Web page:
If anybody wants to read about the Government's game plan, or war plan, I recommend an excellent book-someone sent me a copy from Canada-called "Shooting the Hippo" by Linda McQuaig. It is nothing to do with wildlife, and I say to the more delicate individuals in the Chamber that it is not actually about murdering hippos, but where the title comes from is interesting. Part of the media hype in Canada centred on the example of the baby hippo that would have to be shot because the zoo could no longer afford the size of compound it needed. We thereby get into a self-fulfilling prophesy, in which there is somehow no alternative.
Hon. Members have mentioned the comparison with Greece; the Canadians used the example of New Zealand. The Tories and the Liberal Democrats have justified the emergency Budget by talking about our "sovereign debt crisis" as though it were the same as Greece's, or that of some other southern European country. That has been the entire justification for the proposals. The hon. Member for North East Somerset referred to gilts and other investments as though they would be at risk if nothing were done, and actually claimed credit for the Government for the change in the gilt yield. However, the 10-year bond yield in the UK today is around 4.5%, but it actually dropped to 3.5% in February, way before the election.
Mr Jones: To somehow attribute that decline to- [ Interruption. ] From a sedentary position, the hon. Member for Chelsea and Fulham (Greg Hands) asks me to give way. I am glad he is now either a Parliamentary Private Secretary or some other kind of bag carrier on the Back Benches, because it will stop him making his fatuous contributions. I hope that the Exchequer Secretary is a good Minister to carry bags for, unlike the Minister for Equalities or one of the other Liberal Democrat Ministers. I shall give way with pleasure to the hon. Member for North East Somerset.
Jacob Rees-Mogg: The financial markets in February had the intelligence to work out that there was an election in May and to consult the opinion polls. It was not exactly a case of consulting Mystic Meg.
Mr Jones: The financial markets obviously and clearly got it wrong, so I am not sure what point the hon. Gentleman is making. The idea that the Labour Government left us in such a dire situation is absolute nonsense. It, too, is part of the scare agenda.
Andrew Bridgen: The hon. Gentleman seems to have the impression that the world has an insatiable appetite to buy UK Government debt. If that is the case, why did at least one Treasury gilt sale fail to be fully taken up?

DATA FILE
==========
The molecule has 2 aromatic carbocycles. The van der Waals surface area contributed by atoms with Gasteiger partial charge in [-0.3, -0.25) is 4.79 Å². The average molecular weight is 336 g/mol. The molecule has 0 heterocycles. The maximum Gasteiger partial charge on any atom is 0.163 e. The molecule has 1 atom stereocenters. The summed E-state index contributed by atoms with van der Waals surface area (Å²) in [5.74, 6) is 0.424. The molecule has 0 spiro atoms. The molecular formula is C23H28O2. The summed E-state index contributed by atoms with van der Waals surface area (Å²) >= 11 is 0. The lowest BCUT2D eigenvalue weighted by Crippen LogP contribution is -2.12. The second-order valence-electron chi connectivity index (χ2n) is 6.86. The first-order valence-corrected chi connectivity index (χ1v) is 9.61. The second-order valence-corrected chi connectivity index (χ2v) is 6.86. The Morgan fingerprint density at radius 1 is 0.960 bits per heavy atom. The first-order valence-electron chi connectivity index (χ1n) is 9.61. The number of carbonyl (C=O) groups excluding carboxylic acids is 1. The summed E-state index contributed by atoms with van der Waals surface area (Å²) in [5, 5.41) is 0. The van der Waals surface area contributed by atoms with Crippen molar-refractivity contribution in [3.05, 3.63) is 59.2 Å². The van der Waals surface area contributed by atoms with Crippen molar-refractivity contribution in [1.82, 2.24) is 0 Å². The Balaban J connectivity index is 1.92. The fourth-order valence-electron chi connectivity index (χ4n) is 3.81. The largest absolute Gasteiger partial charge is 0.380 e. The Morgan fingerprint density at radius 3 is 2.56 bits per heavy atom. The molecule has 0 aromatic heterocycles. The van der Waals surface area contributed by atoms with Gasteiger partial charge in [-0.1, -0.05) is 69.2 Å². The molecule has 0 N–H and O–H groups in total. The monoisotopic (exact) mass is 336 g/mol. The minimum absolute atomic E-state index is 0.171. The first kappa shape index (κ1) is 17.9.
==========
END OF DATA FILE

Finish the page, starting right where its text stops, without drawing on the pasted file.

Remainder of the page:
Helen Goodman: I am sure my hon. Friend is aware that a large proportion of British Government debt is bought by domestic savers rather than overseas savers. That is another reason why the British Government are much less at risk from the international markets.
Mr Jones: I am grateful to my hon. Friend for raising that point. A Bank of International Settlements report that I looked at this morning-it is worth looking at, and I suggest that anyone who has a spare half hour, or who suffers from insomnia later tonight, read it-contains an interesting graph showing exactly where debts are: 70% of Greek debt and 50% of US debt is held by non-residents, but for the UK the proportion is 30%. That makes my hon. Friend's point well.
Ministers increasingly raise the spectre of Greece. For example, last week the Secretary of State for Energy and Climate Change said that the Chancellor had said that the Budget was necessary because otherwise Britain would be in danger of not being able to pay its way in the world. Public debt in Greece is the highest in the euro area at about 120% of GDP. It also has one of the highest fiscal deficits in the OECD, with 14% of GDP. I do not seek to minimise the UK's debt-it needs to be dealt with, and we set out a clear plan to tackle it-but it rose 20% in the last couple of years for a very good reason. We faced a massive economic downturn, and investing the money was the correct thing to do to ensure that we did not go into not only a recession, but a long-term depression. I remind new Conservative Members that when those who are now in government were in opposition, they got it wrong on Northern Rock and wrong on how to deal with the banking crisis. Did they ever oppose anything that we did on that? No, they did not; they supported our measures. Their approach would have got us into a complete mess.